Editor's Note: This story originally stated that an advisor who specialized in UNM curriculum was a CNM position, when it was in fact appointed by UNM. It has been corrected. The Daily Lobo apologized for the error.

With graduation quickly approaching, some seniors are realizing they have not only met their mark for credit hours, but vastly exceeded it as well.

Many students transfer from CNM, a two-year community college located nearby, to UNM in hopes of finishing their degree program.

What some of those students have said, though, is that inadequate guidance has led to them taking more classes that will not count towards the degree they will eventually earn. That includes Francisco Cuellar, who will be finishing his collegiate career with a total of 154 credit hours.

“I will be graduating with 154 credits for a B.A. but the vast majority of my extra credits were due to poor advisement at CNM where I was told this class or that class was required, but by the time I got to UNM I had figured out that advisors could point you in the wrong direction,” Cuellar said.

Another senior said she had a similar experience, with advisors eventually directing her to 159 credits for her 128-degree program. Senior biology major Gabrielle Heisey said she will now complete her bachelor’s with 23 extra credit hours that do not even apply to her degree.

Although Heisey has taken expendable classes, she says in the long run the extra material she absorbed will help her with her goals.

“I would say 23 of my credits do no pertain to my biology degree, but are helpful toward my goal of medical school, (including) nutrition and lower level bio classes that were not instrumental to my bachelors in biology,” she said.

Chioma Heim is a CNM advisor who specializes in advisement within the School of Communication, Humanities and Social Sciences and is part of CNM’s transfer task team. Heim said that there used to be a UNM-appointed advisor at CNM who specialized in curriculum at the University and was used as a resource when CNM advisors couldn’t answer some questions.

“She worked here and had a really good knowledge of UNM requirements and then she learned a lot about CNM requirements, and she was able to help students know both worlds,” Heim said.

“When we had those particular nuanced type questions about ‘OK this student can take this class for their humanities right here, but is it something that can work over at UNM’ we could ask her.”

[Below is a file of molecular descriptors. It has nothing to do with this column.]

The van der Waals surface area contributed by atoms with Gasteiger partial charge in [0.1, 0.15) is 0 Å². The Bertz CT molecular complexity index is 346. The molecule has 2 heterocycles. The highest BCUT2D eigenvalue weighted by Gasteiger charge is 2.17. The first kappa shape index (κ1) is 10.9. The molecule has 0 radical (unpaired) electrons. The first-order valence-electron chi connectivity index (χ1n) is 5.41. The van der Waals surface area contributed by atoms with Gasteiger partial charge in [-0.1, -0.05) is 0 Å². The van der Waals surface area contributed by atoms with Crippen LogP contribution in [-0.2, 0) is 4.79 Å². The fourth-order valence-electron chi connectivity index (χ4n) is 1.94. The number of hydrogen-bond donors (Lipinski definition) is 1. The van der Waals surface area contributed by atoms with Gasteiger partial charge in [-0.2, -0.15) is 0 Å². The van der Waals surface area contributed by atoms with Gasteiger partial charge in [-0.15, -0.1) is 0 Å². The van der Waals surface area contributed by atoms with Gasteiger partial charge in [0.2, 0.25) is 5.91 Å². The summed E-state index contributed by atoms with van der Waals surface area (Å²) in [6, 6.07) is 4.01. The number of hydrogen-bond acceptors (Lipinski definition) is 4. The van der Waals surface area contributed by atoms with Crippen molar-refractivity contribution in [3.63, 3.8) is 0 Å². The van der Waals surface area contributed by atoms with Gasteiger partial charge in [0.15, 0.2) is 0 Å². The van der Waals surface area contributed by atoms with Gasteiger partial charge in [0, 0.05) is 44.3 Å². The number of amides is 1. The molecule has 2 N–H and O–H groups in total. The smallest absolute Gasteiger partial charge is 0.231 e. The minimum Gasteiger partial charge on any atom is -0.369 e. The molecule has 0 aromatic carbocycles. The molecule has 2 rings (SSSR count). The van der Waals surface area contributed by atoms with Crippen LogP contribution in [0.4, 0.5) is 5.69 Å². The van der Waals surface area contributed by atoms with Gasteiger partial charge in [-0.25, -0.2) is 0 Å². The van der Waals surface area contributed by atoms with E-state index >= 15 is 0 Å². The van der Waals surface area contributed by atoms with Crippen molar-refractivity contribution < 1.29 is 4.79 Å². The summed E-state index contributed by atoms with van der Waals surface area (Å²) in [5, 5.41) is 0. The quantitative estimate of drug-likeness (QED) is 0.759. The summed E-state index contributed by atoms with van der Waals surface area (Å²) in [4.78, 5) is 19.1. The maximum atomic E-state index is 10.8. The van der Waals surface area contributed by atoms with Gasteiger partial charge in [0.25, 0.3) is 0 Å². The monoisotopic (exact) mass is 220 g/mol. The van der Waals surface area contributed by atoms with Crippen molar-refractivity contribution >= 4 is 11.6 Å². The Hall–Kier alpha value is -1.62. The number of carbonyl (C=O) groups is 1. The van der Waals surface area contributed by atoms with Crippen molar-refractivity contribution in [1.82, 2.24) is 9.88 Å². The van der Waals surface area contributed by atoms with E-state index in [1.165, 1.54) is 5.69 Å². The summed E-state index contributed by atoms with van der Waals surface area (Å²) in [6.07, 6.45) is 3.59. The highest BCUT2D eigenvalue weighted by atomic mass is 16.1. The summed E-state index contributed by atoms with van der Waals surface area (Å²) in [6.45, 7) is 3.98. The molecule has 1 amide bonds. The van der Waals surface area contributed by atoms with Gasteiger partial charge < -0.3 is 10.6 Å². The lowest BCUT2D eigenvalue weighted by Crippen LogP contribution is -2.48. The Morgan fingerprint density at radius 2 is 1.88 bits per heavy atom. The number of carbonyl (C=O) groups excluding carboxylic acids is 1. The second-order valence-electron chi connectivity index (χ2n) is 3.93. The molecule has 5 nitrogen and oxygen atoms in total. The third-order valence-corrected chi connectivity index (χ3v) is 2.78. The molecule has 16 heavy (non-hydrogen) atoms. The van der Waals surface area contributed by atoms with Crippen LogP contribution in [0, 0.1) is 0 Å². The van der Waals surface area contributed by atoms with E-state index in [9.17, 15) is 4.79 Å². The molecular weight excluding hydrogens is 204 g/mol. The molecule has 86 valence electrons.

Despite its usefulness, Heim said the position has been vacant since the advisor who filled it returned to UNM about a year ago.

Even though CNM is a two-year college, staff from both CNM and UNM meet regularly to discuss updates to catalogs and changes to curriculum, according to UNM Registrar Alex Gonzalez. When a CNM student transfers their credits to UNM, UNM is in charge of finding an equivalent course that both institutions offer to easy the process of transferring and applying credits.

However, transferable credit hours do not necessarily mean they will apply. Even though credits may be matched and paired between CNM and UNM, they may not be applicable to a student’s degree program once they’ve changed schools.

Gonzalez is in charge of records and registration, catalogs, residency, transfer articulation and degree audits. He said that thousands of classes are created at the University so that as many credits as possible can be applied.

“We have got hundreds and hundreds of thousands of courses we have articulated and we have equivalencies based on transcripts we receive from students from multiples universities across the country and the world,” Gonzalez said.

With this much information funneling into UNM, and with constant communication with CNM about core curriculum and transferable courses, the amount of students still finishing college with 20 or more credits than is necessary poses a question of lapse in accountability.

One possible reason could be that CNM doesn’t prioritize seeing students to the degree that UNM and other schools do; CNM only has one mandatory advisement session for students to attend. Heim said that is new students who have never taken college courses before.

After that single advisement session, students bear the responsibility of seeking out advisors.

On the flip side, UNM students are mandated to go to advisement sessions several times over the course of their collegiate career, or risk having holds placed on their accounts.

“There is a lot of self-advisement that happens (at CNM),” Heim said, which can make advising more difficult and guide students in the wrong direction. “A lot of the time advisors get students after they’ve done a year or two of self-advisement that was offered to them by others that have gone to the school previously.”

Both Heim and Gonzalez said the best way to prevent complications is for students to go to their advisors and lay out their final goal within academia. Heim calls it a “top down” approach, starting with what students want to accomplish and then working backwards, which is the student’s responsibility.

“Top down advising means, ‘OK you want to get your bachelor’s degree,’ essentially. So I want you to talk to the admissions counselors and the advisors at that institution to figure out what they expect from you,” Heim said.

There are recruiters from UNM at CNM that aid students in finding out what will and will not be compatible when it comes to transferring to UNM. Gonzalez said that recruiters can identify the necessary courses immediately.

“Nothing is worse for an advisor to find out that they misadvised. Just to be candid, that is my biggest fear,” Heim said. “No one’s life is threatened by it…there are a lot of other things that are put at stake if that happens.”

Nick Fojud is a student at the Communications and Journalism Department.